>>>For Sunday, Emily S. Customer suggests Meatballs (in Comedy). Directed by Ivan Reitman (who would later direct Murray in Ghostbusters and Stripes), Meatballs is a snapshot of a different time, a time of tiny gym short-shorts worn with gym socks up to the knee, a time of feathered hair back-pocket combs on prominent display, a time of lax seatbelt laws and no notion of “safe sex.” A time before Bill Murray was a massive star. A time when a goofy summer-camp movie could focus as easily on Chris Makepeace (My Bodyguard) as on Murray’s effortless antics, but still let the charm and magnetism that would make him an legend shine through.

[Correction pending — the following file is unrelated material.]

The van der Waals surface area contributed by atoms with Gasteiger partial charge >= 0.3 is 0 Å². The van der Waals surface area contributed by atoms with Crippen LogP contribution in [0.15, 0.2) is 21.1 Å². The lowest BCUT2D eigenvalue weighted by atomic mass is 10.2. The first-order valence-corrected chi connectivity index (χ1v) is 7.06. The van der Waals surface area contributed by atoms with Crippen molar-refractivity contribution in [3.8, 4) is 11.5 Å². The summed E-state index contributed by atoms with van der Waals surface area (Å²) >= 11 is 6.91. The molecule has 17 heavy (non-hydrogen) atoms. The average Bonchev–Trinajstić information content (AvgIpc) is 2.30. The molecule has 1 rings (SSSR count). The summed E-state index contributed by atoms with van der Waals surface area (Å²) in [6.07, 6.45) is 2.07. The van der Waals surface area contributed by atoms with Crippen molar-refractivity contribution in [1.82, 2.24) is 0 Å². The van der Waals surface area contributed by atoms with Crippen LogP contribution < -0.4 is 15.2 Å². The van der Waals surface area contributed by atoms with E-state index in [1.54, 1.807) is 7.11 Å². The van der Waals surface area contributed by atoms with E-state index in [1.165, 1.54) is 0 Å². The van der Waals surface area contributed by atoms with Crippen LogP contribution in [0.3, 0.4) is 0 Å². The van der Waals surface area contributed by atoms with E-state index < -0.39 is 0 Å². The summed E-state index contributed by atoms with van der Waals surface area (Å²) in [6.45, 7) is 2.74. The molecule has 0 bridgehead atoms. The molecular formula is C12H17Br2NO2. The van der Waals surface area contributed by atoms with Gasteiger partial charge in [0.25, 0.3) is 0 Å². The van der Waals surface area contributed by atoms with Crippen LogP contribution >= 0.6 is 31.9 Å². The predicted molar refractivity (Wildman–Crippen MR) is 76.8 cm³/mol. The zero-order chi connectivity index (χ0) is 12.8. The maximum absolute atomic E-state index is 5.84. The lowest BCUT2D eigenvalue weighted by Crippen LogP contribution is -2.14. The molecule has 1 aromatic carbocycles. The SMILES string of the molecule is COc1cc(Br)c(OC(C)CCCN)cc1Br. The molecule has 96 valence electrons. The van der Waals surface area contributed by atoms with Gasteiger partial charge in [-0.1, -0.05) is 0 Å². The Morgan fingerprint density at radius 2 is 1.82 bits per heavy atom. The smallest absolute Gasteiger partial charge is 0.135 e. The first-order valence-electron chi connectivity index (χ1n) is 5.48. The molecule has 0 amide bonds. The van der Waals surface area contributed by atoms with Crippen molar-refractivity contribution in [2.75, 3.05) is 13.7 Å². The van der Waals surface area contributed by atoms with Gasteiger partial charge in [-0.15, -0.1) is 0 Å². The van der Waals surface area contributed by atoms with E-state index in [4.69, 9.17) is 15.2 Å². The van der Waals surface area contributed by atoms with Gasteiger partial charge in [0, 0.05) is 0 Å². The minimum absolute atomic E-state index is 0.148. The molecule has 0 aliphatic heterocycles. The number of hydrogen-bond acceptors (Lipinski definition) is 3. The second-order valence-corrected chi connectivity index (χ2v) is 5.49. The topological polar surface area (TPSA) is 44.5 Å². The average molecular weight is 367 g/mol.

New Releases this week at Videoport: Nymphomaniac—Part 1 (director Lars von Trier [Antichrist, Dogville, Breaking The Waves, Dancer In The Dark] returns with another excruciating tale of a woman’s lifetime of sexual degradation; Four-plus hours of it! Starring the likes of Charlotte Gainsbourg, Stellan Skarsgard, Shia LaBeouf, Christian Slate, Uma Thurman, Connie Nielson, and Udo Kier), Nymphomaniac—Part 2 (The rest of those four hours I was talking about), Visitors (from Godfrey Regio, director of the likes of Koyaanisqatsi, Powaqqatsi, and Naqoyqatsi comes this similarly trancelike visual meditation of man’s relation to nature and technology and all manner of things), Bad Words (Jason Bateman directs himself in this rude comedy about a grown man who, for reasons that only gradually become clear, enters a series of children’s spelling bees and is generally crude and mean and awful to everyone—it’s a comedy!), Hinterland- season 1 (described, in an understandably desperate blurb, as “like a Welsh The Killing,” this BBC mystery series follows the requisite beleaguered copper dealing with the requisite murders and hate crimes in the middle of the Welsh countryside), Maidentrip (seafaring documentary about a 14 year old girl looking to become the youngest person to sail around the world all alone; possibly also a documentary about a pair of parents looking to avoid the child protective services for allowing their 14 year old daughter to do suicidally dangerous things), Vicious—season 1 (Sirs Ian McKellan and Derek Jacobi sink their hammiest choppers into this acclaimed and hilarious sitcom about a bickering gay couple whose 50 year relationship mostly involves making catty one-liners at each other), Helix—season 1 (from the SyFy network, here comes a sci-fi horror series about a group of scientists at the North Pole who suspect that they might have uncovered something suspiciously similar to John Carpenter’s The Thing), Like Father, Like Son (acclaimed Japanese heart-tugger about a dad who discovers that his son was in fact someone else’s son, thanks to a long-ago hospital mixup), The Raid 2 (you know how the film The Raid: Redemption is the most insane, over-the-top awesome action flick of all time? Well here’s a sequel which claims it goes even further into brain-melting action movie nirvana), Don Peyote (a stoner gets heavily into hallucinogens and starts making a film about the supposedly apocalyptic conspiracies he sees going on all around him; starring the likes of Dan Fogler, Josh Duhamel, Anne Hathaway, Dean Winters, Wallace Shawn, and Topher Grace, you can find it appropriately enough in Videoport’s Incredibly Strange section), Jodorowsky’s Dune (all film fans should check this one out, a documentary about the abortive attempt of all-time lunatic/visionary director Alejandro Jodorowsky [The Holy Mountain, Santa Sangre, El Topo] to adaprt Frank Herbert’s epic sci fi novel into a film that would have most likely driven the moviegoing public bananas), Kid Cannabis (another drug-fueled romp you can find in Videoport’s Incredibly Strange section, this time a real-life tale of a nerdy college dude who became an unlikely drug lord when he masterminded smuggling weed over the Canadian border; costarring character actor all stars John C. McGinley and Ron Perlman), Mind Of A Chef (cooking show shenanigans with Anthony Bourdain and David Chang)